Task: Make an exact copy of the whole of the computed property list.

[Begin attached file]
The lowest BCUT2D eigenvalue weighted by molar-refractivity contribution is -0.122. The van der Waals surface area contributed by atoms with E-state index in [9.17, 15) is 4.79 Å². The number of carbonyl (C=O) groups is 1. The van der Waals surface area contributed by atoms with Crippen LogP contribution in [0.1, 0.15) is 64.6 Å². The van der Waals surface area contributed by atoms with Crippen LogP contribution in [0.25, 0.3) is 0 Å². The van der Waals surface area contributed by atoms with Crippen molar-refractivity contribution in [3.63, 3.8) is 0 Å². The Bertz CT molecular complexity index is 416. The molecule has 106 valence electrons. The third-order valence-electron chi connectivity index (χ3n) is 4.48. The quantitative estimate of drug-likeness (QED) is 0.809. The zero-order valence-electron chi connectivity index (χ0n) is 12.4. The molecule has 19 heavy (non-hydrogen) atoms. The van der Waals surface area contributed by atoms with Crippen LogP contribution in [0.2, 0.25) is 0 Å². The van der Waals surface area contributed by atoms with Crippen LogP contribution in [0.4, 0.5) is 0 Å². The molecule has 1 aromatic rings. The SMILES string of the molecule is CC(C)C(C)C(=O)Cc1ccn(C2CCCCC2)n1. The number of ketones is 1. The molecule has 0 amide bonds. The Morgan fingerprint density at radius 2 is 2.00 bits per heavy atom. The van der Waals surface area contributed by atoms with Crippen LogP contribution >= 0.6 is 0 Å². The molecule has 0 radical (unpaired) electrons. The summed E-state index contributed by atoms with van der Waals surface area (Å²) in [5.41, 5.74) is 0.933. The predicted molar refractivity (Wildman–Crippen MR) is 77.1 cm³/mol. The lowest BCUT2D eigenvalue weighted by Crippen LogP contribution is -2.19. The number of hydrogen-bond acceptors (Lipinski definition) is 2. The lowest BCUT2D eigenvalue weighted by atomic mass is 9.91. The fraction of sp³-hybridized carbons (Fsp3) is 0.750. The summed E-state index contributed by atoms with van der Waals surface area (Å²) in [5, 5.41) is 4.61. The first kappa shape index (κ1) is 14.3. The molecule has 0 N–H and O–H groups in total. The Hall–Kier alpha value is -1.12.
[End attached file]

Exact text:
The lowest BCUT2D eigenvalue weighted by molar-refractivity contribution is -0.122. The van der Waals surface area contributed by atoms with E-state index in [9.17, 15) is 4.79 Å². The number of carbonyl (C=O) groups is 1. The van der Waals surface area contributed by atoms with Crippen LogP contribution in [0.1, 0.15) is 64.6 Å². The van der Waals surface area contributed by atoms with Crippen LogP contribution in [0.25, 0.3) is 0 Å². The van der Waals surface area contributed by atoms with Crippen molar-refractivity contribution in [3.63, 3.8) is 0 Å². The Bertz CT molecular complexity index is 416. The molecule has 106 valence electrons. The third-order valence-electron chi connectivity index (χ3n) is 4.48. The quantitative estimate of drug-likeness (QED) is 0.809. The zero-order valence-electron chi connectivity index (χ0n) is 12.4. The molecule has 19 heavy (non-hydrogen) atoms. The van der Waals surface area contributed by atoms with Crippen LogP contribution in [0.2, 0.25) is 0 Å². The van der Waals surface area contributed by atoms with Crippen LogP contribution in [0.4, 0.5) is 0 Å². The molecule has 1 aromatic rings. The SMILES string of the molecule is CC(C)C(C)C(=O)Cc1ccn(C2CCCCC2)n1. The number of ketones is 1. The molecule has 0 amide bonds. The Morgan fingerprint density at radius 2 is 2.00 bits per heavy atom. The van der Waals surface area contributed by atoms with Crippen LogP contribution >= 0.6 is 0 Å². The molecule has 0 radical (unpaired) electrons. The summed E-state index contributed by atoms with van der Waals surface area (Å²) in [5.41, 5.74) is 0.933. The predicted molar refractivity (Wildman–Crippen MR) is 77.1 cm³/mol. The lowest BCUT2D eigenvalue weighted by Crippen LogP contribution is -2.19. The number of hydrogen-bond acceptors (Lipinski definition) is 2. The lowest BCUT2D eigenvalue weighted by atomic mass is 9.91. The fraction of sp³-hybridized carbons (Fsp3) is 0.750. The summed E-state index contributed by atoms with van der Waals surface area (Å²) in [5, 5.41) is 4.61. The first kappa shape index (κ1) is 14.3. The molecule has 0 N–H and O–H groups in total. The Hall–Kier alpha value is -1.12.